About the bill
Since the earliest days of America until 1971, the country had used the “gold standard” for money. Under this system, U.S. currency was backed by physical gold, much of which kept in a heavily guarded location in Fort Knox, Kentucky. This was intended to keep the price of money relatively standard and prevent runaway inflation, i.e. one dollar equals _x _grams of gold.
With a few exceptions, proponents say the system generally worked. Although the value of a U.S. dollar fluctuated a bit — since preventing that ...
Sponsor and status
Sponsor. Representative for West Virginia's 2nd congressional district. Republican.
Last Updated: Mar 22, 2018
Length: 4 pages
115th Congress, 2017–2019
This bill was introduced on March 22, 2018, in a previous session of Congress, but was not enacted.
Mar 22, 2018
Bills and resolutions are referred to committees which debate the bill before possibly sending it on to the whole chamber.
May 7, 2019
Reintroduced Bill — Introduced
This activity took place on a related bill, H.R. 2558.
H.R. 5404 (115th) was a bill in the United States Congress.
A bill must be passed by both the House and Senate in identical form and then be signed by the President to become law.
This bill was introduced in the 115th Congress, which met from Jan 3, 2017 to Jan 3, 2019. Legislation not enacted by the end of a Congress is cleared from the books.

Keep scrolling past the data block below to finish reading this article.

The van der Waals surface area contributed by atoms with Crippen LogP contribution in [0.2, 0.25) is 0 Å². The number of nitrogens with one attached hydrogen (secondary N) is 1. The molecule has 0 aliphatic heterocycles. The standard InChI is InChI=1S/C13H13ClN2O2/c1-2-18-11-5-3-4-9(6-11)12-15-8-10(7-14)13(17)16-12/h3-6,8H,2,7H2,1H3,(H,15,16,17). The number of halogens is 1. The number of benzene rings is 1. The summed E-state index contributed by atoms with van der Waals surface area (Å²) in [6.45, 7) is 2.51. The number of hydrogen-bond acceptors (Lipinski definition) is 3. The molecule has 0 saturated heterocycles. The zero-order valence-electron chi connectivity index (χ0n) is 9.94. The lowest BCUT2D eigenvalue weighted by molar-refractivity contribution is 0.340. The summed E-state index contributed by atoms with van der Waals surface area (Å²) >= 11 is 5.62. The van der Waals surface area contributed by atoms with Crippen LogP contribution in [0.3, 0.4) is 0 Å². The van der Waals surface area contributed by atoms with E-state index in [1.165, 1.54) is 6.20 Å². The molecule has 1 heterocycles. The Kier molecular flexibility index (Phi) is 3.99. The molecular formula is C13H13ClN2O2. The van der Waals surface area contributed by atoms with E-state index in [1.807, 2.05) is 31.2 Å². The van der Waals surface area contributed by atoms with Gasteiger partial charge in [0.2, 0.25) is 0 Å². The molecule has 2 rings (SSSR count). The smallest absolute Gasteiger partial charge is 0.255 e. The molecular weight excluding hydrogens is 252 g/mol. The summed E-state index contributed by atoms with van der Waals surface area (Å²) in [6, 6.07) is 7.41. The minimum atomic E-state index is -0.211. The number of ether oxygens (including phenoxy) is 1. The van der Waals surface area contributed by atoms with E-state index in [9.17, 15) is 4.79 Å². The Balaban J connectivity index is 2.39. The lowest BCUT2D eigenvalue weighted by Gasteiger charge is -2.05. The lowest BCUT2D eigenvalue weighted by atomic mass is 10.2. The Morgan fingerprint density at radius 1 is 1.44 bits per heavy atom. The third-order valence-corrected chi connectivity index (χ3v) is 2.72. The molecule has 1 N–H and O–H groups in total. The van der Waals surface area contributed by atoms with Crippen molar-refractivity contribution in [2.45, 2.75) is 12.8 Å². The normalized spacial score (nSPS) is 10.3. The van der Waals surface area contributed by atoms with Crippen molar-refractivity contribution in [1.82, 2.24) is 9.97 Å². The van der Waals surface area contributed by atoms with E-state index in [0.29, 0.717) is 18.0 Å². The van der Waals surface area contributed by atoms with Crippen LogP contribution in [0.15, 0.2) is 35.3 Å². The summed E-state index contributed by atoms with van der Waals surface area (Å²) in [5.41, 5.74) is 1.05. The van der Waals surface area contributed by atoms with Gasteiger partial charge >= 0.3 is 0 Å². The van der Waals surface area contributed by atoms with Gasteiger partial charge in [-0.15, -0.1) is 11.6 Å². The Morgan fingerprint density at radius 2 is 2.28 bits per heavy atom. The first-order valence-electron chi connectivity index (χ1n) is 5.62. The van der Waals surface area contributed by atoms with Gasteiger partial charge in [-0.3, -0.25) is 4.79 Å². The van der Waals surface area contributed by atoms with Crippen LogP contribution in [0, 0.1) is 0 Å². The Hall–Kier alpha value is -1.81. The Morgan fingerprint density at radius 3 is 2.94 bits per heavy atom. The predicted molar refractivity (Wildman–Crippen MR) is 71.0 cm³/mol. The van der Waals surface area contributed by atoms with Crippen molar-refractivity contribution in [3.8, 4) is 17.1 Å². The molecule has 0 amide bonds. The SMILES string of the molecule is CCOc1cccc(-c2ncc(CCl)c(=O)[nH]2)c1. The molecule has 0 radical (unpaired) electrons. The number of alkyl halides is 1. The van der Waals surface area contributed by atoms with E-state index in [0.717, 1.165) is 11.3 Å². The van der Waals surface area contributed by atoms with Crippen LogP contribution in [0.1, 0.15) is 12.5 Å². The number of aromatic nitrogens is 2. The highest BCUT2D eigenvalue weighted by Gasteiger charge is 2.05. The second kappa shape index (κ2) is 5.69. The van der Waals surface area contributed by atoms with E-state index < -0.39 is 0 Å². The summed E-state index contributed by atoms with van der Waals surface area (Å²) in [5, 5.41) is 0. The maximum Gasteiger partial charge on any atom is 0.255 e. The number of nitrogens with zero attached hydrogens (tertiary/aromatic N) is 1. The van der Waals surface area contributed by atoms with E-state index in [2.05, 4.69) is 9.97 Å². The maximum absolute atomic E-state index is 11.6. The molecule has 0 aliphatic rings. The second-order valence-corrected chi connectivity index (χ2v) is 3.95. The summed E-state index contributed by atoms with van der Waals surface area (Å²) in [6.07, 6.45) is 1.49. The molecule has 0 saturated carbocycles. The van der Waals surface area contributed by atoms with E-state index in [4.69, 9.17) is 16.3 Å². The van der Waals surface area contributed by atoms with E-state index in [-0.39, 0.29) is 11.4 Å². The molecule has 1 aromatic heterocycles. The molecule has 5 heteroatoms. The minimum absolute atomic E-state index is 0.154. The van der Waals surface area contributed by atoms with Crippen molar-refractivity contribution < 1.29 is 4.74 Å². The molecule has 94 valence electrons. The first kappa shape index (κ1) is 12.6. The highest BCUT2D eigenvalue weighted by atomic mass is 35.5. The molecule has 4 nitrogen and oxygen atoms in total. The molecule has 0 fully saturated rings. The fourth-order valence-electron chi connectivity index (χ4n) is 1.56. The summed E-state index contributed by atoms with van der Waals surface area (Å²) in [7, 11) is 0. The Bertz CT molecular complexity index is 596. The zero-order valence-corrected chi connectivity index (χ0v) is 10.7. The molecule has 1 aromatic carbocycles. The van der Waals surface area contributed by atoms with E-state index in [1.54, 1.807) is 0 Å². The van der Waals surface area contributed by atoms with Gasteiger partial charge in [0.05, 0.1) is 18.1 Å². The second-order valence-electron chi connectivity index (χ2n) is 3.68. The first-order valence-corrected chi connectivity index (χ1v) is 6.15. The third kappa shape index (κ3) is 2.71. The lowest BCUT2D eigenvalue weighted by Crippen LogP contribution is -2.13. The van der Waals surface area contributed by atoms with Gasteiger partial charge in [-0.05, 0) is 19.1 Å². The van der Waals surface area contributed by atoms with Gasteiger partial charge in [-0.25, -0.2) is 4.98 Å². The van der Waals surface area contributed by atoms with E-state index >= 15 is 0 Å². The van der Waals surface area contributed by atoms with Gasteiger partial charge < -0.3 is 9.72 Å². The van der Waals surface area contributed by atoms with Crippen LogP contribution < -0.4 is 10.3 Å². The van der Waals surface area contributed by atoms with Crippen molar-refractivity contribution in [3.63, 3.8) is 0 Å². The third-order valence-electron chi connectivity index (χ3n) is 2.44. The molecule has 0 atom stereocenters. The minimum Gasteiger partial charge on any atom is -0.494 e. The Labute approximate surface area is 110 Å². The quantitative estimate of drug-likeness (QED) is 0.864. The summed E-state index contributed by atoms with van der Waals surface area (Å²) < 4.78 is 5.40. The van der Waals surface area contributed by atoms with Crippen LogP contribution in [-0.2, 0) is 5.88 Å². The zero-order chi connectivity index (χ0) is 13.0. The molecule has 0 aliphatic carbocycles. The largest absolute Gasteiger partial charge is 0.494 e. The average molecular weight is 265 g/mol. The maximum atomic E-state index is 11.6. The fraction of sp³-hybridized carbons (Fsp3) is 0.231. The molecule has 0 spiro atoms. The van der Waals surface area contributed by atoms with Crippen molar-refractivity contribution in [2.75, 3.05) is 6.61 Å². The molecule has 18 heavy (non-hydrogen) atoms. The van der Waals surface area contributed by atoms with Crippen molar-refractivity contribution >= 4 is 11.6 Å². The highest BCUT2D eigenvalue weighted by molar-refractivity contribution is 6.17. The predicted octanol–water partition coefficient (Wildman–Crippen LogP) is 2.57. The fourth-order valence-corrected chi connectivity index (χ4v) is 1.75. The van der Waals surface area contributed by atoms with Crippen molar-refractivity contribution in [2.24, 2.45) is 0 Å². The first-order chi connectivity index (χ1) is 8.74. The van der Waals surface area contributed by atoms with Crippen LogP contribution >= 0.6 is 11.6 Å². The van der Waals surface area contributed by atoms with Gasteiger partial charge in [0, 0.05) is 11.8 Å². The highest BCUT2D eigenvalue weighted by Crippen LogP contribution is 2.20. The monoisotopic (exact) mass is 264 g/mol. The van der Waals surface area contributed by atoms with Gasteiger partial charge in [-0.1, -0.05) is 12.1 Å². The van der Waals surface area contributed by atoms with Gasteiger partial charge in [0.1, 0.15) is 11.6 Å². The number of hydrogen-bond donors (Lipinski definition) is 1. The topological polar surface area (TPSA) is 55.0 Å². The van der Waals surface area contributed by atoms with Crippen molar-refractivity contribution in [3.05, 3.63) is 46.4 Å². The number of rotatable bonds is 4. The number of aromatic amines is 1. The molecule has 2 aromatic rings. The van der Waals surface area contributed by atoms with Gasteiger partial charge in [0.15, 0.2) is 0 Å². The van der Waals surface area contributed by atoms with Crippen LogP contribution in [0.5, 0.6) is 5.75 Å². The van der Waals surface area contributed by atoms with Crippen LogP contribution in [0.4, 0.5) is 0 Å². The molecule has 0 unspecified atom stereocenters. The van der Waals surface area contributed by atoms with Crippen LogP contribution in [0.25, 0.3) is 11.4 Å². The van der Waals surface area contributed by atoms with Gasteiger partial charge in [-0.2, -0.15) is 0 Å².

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GovTrack.us. (2019). H.R. 5404 — 115th Congress: To define the dollar as a fixed weight of gold. Retrieved from https://www.govtrack.us/congress/bills/115/hr5404
“H.R. 5404 — 115th Congress: To define the dollar as a fixed weight of gold.” www.GovTrack.us. 2018. December 11, 2019 <https://www.govtrack.us/congress/bills/115/hr5404>
To define the dollar as a fixed weight of gold, H.R. 5404, 115th Cong. (2018).
|title=H.R. 5404 (115th)
|accessdate=December 11, 2019
|author=115th Congress (2018)
|date=March 22, 2018
|quote=To define the dollar as a fixed weight of gold.
Where is this information from?
GovTrack automatically collects legislative information from a variety of governmental and non-governmental sources. This page is sourced primarily from Congress.gov, the official portal of the United States Congress. Congress.gov is generally updated one day after events occur, and so legislative activity shown here may be one day behind. Data via the congress project.